[An issue of my newsletter Leaflet]
In The Three-Cornered World, a novel by Sōseki, the Japanese novelist I wrote about last week, a painter aims to “separate and discard the scratchy sand of human emotion to discover the pure gold that lies beneath it.” In an endnote, Sōseki’s biographer relates this principled aesthetic detachment to a similar idea put forward by the hero of Thomas Mann’s story “Tonio Kröger”:
For the fact is: all healthy emotion, all strong emotion, lacks taste.
—Thomas Mann, “Tonio Kröger,” tr. David Luke
The observation has some truth in it, and I like the astringency, even if it’s also true that no great art can be made without strong emotion. It’s the sort of insight it makes sense to put in the mouth of a fictional character. I think what I like in novels is strong emotion that’s resisted, frustrated, constrained, or otherwise dragged against. In any case, the quote prompted me to think that I should really read “Tonio Kröger” one of these days, and I took down off the shelf the copy we have in the house, which turns out to give a different translation of the passage:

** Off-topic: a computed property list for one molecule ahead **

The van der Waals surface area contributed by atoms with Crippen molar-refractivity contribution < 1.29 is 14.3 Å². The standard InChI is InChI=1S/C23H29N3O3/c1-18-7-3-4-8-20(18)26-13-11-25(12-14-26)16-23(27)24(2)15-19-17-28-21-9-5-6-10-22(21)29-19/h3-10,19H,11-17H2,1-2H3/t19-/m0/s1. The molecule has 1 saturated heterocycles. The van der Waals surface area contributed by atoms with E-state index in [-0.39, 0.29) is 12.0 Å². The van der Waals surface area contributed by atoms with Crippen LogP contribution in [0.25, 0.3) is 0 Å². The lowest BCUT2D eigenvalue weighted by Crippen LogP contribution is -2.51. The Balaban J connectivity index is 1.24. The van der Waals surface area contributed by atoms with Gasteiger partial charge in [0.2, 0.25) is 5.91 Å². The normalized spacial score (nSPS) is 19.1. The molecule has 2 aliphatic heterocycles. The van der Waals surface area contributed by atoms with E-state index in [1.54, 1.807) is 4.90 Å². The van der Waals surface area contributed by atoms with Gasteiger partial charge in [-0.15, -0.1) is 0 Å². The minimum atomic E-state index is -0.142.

For a strong and sound feeling has no taste—and that's that.
—Thomas Mann, “Tonio Kröger,” tr. Joachim Neugroschel
This didn’t quite land, to my ear. It almost sounded as if the person sampling strong feeling had come down with COVID-19 and lost the use of his taste buds. “And that’s that” seemed a little flip, too. I was wandering into what my husband and I call the Translation Game, which is when you become obsessed with which version of a classic text is the one to read. Ideally, one player tracks down parallel passages and reads them aloud while player two, eyes closed or averted, renders a verdict. (On my ancient blog, I once played multiple solo rounds on the various translations of Turgenev’s Fathers and Sons.)
I was able to find two more renderings of the sentence:
For every healthy and strong emotion, that is beyond doubt, is tasteless.
—Thomas Mann, “Tonio Kröger,” tr. Bayard Quincy Morgan
Slightly awkward. “That is beyond doubt” is supposed to be an interjection, judging by the way it’s rendered in the rival translations, but where it’s placed here, it could easily be mistaken for a clause qualifying “strong emotion,” that is, as saying that strong feelings that are beyond doubt are tasteless. Another problem: “is tasteless,” in English, approaches in meaning “is offensive,” and saying that emotion gives offense seems to me a less subtle argument than saying it lacks taste.
For sound natural feeling, say what you like, has no taste.
—Thomas Mann, “Tonio Kröger,” tr. Helen Lowe-Porter
This doesn’t quite work, either, because it seems possible that what’s being argued is that strong emotion is flavorless, which hardly seems likely to be what Mann (or Kröger) meant. I award this round to David Luke (which doesn’t necessarily mean that Neugroschel, Morgan, or Lowe-Porter wouldn’t win on another passage).